Guide through Magento’s timezones

I’ll guide you through Magento’s timezone behavior, as I’ve noticed that people tend to get confused in cases when they have 2 or more websites with different timezones. If this is what you are searching for, read on!

First of all, let’s start with the Web server – Magento relation, and their times.

Web server – Magento relation

Let’s look at the following scenario. You want an online store – ok, you’ll need a web hosting for it (on some web hosting providers server). With classic low-level PHP development people tend to overlook server’s settings, and each server has it’s own time and timezone set. If you overlook that, each time your script executes any of time functions, it will take server time as actual one. So first thing you need to look at, is server location, and its time zone.

In case of Magento, the situation is a bit different. Let’s take a look at index.php (first executed PHP file on server):

Mage::run($mageRunCode, $mageRunType);

And that line starts Magento initialization.

Now, let’s move forward, to app/Mage.php file. In there, you’ll find this:

                'scope_code' => $code,
                'scope_type' => $type,
                'options'    => $options,

After we trace it a bit more, we’ll come across this method:

//File: "app/code/core/Mage/Core/Model/App.php"
     * Initialize PHP environment
     * @return Mage_Core_Model_App
    protected function _initEnvironment()
        //Sets the default timezone used by all date/time functions in a script
        //Mage_Core_Model_Locale::DEFAULT_TIMEZONE = 'UTC' by default
        return $this;

Oh look, Magento sets script’s time relative to server time, converted to UTC. So each Magento store (database-wise) is synced to UTC.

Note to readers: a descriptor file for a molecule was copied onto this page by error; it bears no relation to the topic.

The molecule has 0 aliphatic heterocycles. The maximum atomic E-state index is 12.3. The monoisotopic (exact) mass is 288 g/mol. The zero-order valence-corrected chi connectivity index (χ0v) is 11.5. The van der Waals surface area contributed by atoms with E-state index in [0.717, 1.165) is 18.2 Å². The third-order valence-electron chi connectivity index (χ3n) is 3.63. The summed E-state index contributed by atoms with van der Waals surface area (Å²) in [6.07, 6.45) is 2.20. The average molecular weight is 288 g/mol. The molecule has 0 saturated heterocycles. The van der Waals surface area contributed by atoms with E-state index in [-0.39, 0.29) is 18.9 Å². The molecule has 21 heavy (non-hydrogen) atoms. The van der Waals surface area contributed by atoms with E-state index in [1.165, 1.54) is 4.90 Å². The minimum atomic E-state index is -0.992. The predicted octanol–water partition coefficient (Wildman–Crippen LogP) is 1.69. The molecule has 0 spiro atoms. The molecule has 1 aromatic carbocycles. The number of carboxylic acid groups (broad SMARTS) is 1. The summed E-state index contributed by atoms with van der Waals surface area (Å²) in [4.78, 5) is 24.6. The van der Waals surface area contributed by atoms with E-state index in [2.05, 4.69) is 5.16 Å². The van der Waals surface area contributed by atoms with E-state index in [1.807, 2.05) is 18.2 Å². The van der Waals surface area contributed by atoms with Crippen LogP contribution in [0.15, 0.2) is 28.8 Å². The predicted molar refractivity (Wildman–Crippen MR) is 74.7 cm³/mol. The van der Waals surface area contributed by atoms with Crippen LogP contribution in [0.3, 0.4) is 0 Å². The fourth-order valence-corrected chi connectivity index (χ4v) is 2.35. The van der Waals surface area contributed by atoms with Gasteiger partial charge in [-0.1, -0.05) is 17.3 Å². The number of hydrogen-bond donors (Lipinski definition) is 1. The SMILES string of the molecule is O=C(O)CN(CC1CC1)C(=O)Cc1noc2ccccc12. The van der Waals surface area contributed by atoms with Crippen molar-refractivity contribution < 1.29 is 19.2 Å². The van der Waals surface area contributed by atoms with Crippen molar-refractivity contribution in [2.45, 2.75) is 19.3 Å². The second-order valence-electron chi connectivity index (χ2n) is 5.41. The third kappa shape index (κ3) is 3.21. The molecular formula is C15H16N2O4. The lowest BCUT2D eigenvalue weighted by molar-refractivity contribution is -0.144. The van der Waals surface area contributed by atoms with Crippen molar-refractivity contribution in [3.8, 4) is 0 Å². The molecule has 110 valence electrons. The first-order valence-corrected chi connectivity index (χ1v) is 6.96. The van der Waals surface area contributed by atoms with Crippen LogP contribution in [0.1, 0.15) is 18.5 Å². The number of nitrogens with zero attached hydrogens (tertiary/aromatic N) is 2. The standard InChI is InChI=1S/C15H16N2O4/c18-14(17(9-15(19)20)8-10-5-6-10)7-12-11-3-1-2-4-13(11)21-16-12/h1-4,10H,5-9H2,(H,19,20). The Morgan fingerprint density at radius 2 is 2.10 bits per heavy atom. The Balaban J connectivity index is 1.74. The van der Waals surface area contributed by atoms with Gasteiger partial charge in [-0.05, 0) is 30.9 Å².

Someone might ask why should we do this, and why wouldn’t we just set it to timezone that suits our needs. Well, it’s a good question – but the answer is better:

If you have your Magento installation on cloud for example, or even on come cluster, it will help with cross-server synchronization as “UTC stands for Coordinated Universal Time” and pretty much each configuration of each server considers that as a default, if not set otherwise.

Now, this explains how Magento gets / calculates timezone.

Moving on to

Magento Per Store Timezone Settings

If you navigate to “System->Configuration->General->Locale Options->Timezone” in Admin area of Magento, you’ll see that you can change Timezone for each Website you have. This way you get a way to have stores for each part of the world set with correct timezone.

Here’s a method used to fetch current time per store (Zend_Date instance):

    //File: "app/code/core/Mage/Core/Model/Locale.php"
     * Create Zend_Date object with date converted to store timezone and store Locale
     * @param   mixed $store Information about store
     * @param   string|integer|Zend_Date|array|null $date date in UTC
     * @param   boolean $includeTime flag for including time to date
     * @return  Zend_Date
    public function storeDate($store=null, $date=null, $includeTime=false)
        $timezone = Mage::app()->getStore($store)->getConfig(self::XML_PATH_DEFAULT_TIMEZONE);